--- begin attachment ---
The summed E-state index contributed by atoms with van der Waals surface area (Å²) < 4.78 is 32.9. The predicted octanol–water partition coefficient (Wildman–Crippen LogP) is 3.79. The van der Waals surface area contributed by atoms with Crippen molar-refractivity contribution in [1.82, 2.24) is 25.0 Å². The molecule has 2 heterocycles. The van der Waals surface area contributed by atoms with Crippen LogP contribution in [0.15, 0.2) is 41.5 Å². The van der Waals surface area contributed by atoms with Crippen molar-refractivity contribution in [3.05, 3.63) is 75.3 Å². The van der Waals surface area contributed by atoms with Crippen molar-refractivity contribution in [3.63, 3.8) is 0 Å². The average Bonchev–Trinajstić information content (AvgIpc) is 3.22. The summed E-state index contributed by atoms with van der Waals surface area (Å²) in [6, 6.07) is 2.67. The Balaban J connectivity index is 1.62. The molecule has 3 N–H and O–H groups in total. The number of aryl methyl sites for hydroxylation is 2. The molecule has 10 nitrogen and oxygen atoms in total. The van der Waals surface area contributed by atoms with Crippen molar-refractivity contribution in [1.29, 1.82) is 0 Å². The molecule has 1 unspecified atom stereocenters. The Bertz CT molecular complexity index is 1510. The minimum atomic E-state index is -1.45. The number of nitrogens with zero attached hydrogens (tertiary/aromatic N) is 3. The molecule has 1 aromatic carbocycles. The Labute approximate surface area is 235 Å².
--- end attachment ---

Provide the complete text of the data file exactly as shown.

The summed E-state index contributed by atoms with van der Waals surface area (Å²) < 4.78 is 32.9. The predicted octanol–water partition coefficient (Wildman–Crippen LogP) is 3.79. The van der Waals surface area contributed by atoms with Crippen molar-refractivity contribution in [1.82, 2.24) is 25.0 Å². The molecule has 2 heterocycles. The van der Waals surface area contributed by atoms with Crippen LogP contribution in [0.15, 0.2) is 41.5 Å². The van der Waals surface area contributed by atoms with Crippen molar-refractivity contribution in [3.05, 3.63) is 75.3 Å². The van der Waals surface area contributed by atoms with Crippen molar-refractivity contribution in [3.63, 3.8) is 0 Å². The average Bonchev–Trinajstić information content (AvgIpc) is 3.22. The summed E-state index contributed by atoms with van der Waals surface area (Å²) in [6, 6.07) is 2.67. The Balaban J connectivity index is 1.62. The molecule has 3 N–H and O–H groups in total. The number of aryl methyl sites for hydroxylation is 2. The molecule has 10 nitrogen and oxygen atoms in total. The van der Waals surface area contributed by atoms with Crippen molar-refractivity contribution in [1.29, 1.82) is 0 Å². The molecule has 1 unspecified atom stereocenters. The Bertz CT molecular complexity index is 1510. The minimum atomic E-state index is -1.45. The number of nitrogens with zero attached hydrogens (tertiary/aromatic N) is 3. The molecule has 1 aromatic carbocycles. The Labute approximate surface area is 235 Å².